But there are doubts over whether or not this threshold would work in the UK. Analysts at Societe Generale write “in the US, much of the fall in the unemployment rate from the post-crisis high has come about as a result of a strong and sustained fall in the participation rate. In the UK, that has not been the case. Indeed, the participation rate has actually risen gently over that period.” 

The UK’s employment situation is already baffling economists. The so-called “productivity puzzle”, where unemployment has remained resilient despite falling productivity, cannot be definitively explained by one school of thought. SocGen say that if the productivity puzzle cannot be explained, one should be cautious in using employment as a yardstick. 

SocGen’s analysts fear that “with domestic inflation pressures so insensitive to downward pressure from the large output gap, aiming for a much lower unemployment rate would risk increasing those [inflationary] pressures.” 



Another option is to tie guidance to a measure of economic output: nominal GDP or an output gap threshold. In principle, the BoE could target nominal GDP output, but it would be riddled with questions. 

For example, what target would the Bank select? The average long-term growth rate from the early 1990s is a shade over 5%, according to analysts at Societe Generale, but “it would be rash to use that as the threshold value,” they write. The issue is that GDP can be an unreliable measure of output in the short-term, and if the policy were to backfire, it may lead to much higher inflation.  

But Rob Wood, an economist at Berenberg Bank, says targeting an output gap may be a more subtle way of targeting economic growth, and it would allow us to see where the Bank sees “normal” conditions.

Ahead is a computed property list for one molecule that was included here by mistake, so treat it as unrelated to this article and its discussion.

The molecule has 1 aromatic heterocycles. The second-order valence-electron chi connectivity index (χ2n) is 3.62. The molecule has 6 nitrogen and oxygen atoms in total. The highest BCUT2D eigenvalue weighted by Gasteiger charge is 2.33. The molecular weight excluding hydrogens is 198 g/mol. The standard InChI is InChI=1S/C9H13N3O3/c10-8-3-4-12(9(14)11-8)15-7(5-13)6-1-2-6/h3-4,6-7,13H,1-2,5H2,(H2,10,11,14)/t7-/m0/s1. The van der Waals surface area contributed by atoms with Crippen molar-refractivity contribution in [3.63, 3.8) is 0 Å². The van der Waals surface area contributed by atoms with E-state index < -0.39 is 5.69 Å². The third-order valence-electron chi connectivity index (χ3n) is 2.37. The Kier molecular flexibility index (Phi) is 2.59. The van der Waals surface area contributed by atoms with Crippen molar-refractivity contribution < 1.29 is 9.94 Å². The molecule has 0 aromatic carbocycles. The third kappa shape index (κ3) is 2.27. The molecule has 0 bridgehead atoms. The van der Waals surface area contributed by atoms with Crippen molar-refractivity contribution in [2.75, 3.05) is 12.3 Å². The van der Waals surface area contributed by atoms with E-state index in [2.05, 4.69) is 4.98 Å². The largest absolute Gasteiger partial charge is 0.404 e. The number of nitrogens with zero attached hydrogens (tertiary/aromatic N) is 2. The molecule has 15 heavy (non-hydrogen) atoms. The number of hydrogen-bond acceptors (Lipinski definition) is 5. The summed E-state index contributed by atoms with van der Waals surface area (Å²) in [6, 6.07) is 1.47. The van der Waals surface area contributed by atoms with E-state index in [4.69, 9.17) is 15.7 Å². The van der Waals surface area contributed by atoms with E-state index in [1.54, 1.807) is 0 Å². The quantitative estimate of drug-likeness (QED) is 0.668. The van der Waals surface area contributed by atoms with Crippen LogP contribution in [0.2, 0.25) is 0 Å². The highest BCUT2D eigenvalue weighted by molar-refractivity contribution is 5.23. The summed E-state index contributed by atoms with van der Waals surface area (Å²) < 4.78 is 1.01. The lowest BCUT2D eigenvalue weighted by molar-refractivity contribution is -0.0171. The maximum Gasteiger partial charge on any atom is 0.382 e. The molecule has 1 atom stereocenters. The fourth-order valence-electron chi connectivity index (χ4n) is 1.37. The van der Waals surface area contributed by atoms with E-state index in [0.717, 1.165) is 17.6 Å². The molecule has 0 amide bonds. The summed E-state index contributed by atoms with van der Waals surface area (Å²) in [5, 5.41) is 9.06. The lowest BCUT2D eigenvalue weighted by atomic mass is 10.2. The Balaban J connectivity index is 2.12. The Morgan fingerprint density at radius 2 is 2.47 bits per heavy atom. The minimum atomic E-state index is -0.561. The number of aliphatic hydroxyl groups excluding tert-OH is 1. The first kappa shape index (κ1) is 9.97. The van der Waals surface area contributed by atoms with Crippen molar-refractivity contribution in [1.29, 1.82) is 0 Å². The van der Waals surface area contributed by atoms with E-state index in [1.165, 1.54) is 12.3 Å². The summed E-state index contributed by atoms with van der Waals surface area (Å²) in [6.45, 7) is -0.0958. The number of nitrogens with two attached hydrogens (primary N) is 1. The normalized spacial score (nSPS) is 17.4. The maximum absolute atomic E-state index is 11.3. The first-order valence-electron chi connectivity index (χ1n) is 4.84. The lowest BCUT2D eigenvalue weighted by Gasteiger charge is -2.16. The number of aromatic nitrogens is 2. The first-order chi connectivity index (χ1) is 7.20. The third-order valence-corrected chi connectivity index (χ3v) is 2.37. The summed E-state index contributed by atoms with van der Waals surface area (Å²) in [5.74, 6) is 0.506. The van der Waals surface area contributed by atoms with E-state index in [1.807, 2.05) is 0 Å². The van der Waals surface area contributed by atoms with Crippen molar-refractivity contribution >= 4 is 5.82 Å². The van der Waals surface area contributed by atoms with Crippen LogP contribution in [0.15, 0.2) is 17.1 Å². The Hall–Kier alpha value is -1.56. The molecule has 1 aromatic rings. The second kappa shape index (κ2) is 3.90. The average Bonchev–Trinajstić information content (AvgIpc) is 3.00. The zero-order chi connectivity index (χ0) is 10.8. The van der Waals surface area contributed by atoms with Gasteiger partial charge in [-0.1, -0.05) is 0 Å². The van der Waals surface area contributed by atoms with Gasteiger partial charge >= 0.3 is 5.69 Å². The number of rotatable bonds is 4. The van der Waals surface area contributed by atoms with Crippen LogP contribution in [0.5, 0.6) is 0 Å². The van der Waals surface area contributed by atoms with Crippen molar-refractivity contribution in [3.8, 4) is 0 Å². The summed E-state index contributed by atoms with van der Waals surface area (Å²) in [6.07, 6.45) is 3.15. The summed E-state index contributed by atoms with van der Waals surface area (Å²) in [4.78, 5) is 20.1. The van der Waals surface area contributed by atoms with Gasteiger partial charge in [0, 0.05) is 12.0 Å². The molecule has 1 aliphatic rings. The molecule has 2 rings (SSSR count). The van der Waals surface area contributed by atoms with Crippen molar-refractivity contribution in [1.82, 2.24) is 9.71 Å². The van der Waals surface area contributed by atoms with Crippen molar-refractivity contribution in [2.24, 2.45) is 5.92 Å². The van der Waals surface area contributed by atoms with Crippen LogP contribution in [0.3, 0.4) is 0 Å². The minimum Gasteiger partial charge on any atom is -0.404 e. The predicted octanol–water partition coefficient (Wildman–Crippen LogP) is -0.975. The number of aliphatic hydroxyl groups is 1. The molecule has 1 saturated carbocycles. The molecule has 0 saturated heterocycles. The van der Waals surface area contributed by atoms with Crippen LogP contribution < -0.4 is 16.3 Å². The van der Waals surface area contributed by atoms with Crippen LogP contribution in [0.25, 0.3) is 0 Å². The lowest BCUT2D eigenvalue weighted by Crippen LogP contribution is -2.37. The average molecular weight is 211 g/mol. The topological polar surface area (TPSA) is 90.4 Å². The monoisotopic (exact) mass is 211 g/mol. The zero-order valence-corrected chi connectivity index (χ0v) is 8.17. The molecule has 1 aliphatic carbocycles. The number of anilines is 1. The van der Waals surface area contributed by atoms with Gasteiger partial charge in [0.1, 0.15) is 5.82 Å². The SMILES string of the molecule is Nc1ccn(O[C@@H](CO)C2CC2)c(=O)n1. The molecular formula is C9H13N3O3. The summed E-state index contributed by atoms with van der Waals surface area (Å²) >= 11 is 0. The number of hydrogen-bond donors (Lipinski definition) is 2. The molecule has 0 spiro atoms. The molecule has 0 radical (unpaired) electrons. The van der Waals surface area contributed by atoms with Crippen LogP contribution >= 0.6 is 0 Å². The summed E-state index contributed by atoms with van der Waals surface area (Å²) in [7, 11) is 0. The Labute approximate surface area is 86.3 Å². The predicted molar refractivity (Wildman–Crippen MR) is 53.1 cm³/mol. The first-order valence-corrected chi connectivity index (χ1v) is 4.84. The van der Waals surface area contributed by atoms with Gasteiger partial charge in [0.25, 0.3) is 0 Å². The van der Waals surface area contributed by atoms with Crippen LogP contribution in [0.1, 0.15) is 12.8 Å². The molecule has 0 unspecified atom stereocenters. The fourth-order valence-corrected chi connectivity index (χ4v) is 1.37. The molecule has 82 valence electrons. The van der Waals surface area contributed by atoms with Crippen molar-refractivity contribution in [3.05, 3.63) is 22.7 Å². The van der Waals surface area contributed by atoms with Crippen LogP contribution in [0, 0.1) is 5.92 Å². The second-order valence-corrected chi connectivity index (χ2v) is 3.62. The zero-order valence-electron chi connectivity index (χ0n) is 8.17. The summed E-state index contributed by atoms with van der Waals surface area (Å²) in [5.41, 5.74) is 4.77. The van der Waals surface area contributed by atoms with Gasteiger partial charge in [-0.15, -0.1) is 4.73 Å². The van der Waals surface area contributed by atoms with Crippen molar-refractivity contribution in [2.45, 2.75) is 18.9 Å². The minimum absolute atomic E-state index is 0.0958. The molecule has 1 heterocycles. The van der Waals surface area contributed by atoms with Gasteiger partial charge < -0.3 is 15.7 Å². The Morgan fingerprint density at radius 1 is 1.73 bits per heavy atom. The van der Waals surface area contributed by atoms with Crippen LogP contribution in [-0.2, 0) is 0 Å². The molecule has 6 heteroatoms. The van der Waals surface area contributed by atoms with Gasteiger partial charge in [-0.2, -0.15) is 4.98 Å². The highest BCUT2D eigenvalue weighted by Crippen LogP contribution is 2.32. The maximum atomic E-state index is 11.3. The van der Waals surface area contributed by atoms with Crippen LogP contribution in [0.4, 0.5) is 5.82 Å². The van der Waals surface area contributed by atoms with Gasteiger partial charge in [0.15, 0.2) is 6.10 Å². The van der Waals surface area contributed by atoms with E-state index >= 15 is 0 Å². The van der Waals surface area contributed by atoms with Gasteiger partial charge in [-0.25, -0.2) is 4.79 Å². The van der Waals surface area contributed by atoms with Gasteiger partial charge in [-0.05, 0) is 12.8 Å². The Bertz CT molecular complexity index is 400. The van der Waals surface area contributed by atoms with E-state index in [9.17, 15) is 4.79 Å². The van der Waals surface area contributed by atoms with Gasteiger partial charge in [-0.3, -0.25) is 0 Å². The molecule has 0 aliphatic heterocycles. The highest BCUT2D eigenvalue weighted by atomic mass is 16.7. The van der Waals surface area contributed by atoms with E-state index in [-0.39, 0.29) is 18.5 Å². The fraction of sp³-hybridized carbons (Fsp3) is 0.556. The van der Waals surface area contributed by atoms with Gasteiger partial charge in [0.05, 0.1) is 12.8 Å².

Some caution that the announcement of forward guidance is not a dead-cert. Divyang Shah of IFR markets writes “while Carney is in favour of forward guidance, other members of the MPC seem not so convinced; so it’s not a given that forward guidance will be adopted,” he says. 

It is likely that the market would interpret a lack of forward guidance as hawkish, and subsequently, we would expect to see sterling strengthen and equities soften. But it may also be taken as a sign of confidence in the UK’s economy, which has been picking up as of late, lessening the need for more monetary stimulus. 

Our view, however, is that some form of forward guidance will be announced. “The Bank has alluded to forward guidance in the past,” says Harry Daniels, senior analyst at Live Squawk, “if they didn’t adopt it, the Bank risks losing credibility. It may also bring him at loggerheads with the chancellor.” 

The truth is, forward guidance has already been introduced by stealth by the Bank of England. At its July monetary policy meeting, the BoE broke with tradition and issued a (proper) statement saying that “the implied rise in the expected in the future bank rate was not warranted,” which many have interpreted as guidance to assure the markets that rates will be kept low for some time. 

Further, the fact that the Bank of England shows fan projections of inflation and growth can also be considered a form of forward guidance, according to some analysts. So while it is worth being prepared for the risk that the BoE will not announce guidance, the chances are very slim.


What would back up the BoE’s guidance? 

Hannah Wood, an analyst at Live Squawk, points out that forward guidance in the UK would be unlikely to take the form of guidance seen in the US. “Remember, the Fed is currently still making asset purchases; the BoE isn’t,” Wood reminds us.